You need look no further than the case of serial rapist Jack Bokin to know why San Francisco Board of Supervisors’ Resolution No. 1564, “Mitigating Violence Against Prostitutes,” should be immediately implemented. Bokin had attacked and violently raped at least three women when Judge Perker Meeks let him out on bail. He was finally convicted and sentenced to 231 years largely because of a campaign spearheaded by US PROStitutes Collective and Legal Action for Women, who kept a constant presence of observers in court and publicized the court proceedings.
Implementation of the Supervisors’ “Mitigating Violence Against Women” resolution could for the first time mean that the police and courts would be required to prioritize protecting prostitute women from rape and other violence and that the $7.6 million now used to prosecute sex workers would be used instead for protection and services for women.
The 1996 San Francisco Task Force on Prostitution, of which US PROS was a key member, brought for the first time representatives from Black, immigrant, youth, l/b/g/t and women’s groups, organizations on AIDS, health workers and lawyers together with the mayor’s office, the district attorney, the public health department, the police and neighborhood residents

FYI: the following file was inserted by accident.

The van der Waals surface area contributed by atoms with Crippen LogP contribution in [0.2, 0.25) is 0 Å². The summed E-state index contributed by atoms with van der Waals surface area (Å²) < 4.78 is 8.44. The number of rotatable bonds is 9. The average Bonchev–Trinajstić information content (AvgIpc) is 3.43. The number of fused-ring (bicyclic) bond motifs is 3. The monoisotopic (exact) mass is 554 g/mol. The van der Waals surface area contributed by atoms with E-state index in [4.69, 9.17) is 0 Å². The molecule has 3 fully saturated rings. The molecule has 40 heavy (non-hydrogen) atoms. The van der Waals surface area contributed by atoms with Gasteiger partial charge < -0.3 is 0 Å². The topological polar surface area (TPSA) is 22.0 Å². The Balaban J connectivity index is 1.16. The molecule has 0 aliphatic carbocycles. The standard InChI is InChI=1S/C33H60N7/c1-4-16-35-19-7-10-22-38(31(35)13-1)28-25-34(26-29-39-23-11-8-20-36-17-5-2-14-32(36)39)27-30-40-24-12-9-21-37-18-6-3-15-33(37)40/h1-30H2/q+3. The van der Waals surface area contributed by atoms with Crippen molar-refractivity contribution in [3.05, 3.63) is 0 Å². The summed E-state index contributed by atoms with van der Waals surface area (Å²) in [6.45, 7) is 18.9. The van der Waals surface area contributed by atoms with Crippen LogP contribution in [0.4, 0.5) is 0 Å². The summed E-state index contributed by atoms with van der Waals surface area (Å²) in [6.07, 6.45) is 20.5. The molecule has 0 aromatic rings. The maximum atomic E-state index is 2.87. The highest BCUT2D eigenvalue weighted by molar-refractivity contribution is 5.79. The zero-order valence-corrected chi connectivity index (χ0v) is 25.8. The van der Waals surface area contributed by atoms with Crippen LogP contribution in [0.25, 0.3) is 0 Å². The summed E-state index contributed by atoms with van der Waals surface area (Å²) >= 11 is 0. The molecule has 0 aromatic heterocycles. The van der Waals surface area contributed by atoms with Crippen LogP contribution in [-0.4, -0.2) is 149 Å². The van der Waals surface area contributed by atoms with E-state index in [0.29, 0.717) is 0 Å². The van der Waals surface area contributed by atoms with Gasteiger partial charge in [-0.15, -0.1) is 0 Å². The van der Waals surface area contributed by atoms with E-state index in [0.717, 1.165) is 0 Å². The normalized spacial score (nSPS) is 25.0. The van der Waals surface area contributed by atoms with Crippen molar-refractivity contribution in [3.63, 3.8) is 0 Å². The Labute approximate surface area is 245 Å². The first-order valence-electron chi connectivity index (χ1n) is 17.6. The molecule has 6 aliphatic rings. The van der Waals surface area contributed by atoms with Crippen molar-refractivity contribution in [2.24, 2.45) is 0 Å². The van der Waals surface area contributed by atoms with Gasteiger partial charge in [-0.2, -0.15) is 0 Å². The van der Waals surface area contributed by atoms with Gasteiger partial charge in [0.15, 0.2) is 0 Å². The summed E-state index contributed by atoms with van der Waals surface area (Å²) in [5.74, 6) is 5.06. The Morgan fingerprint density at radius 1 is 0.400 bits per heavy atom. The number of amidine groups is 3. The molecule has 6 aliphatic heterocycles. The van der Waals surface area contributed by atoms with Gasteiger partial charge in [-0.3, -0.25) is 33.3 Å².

After two years of active debate and careful considerations, the task force put forward groundbreaking recommendations that protection from violence is the priority and that the City should move towards decriminalizing prostitution, a view shared by the majority of the general public.
But some have questioned why the San Francisco resolution demands that offences of rape and violence be vigorously prosecuted. Nia Jackson from US PROStitutes Collective explains:
“Ideally we are against prisons. We campaign against imprisonment especially for crimes of poverty like prostitution. We are against the abuse of prisoners and recognize that prisons are the new sweatshops, all of which we oppose. We have fought for an end to the brutal regimes that exist where women and others imprisoned are systematically raped, abused and pushed to suicide.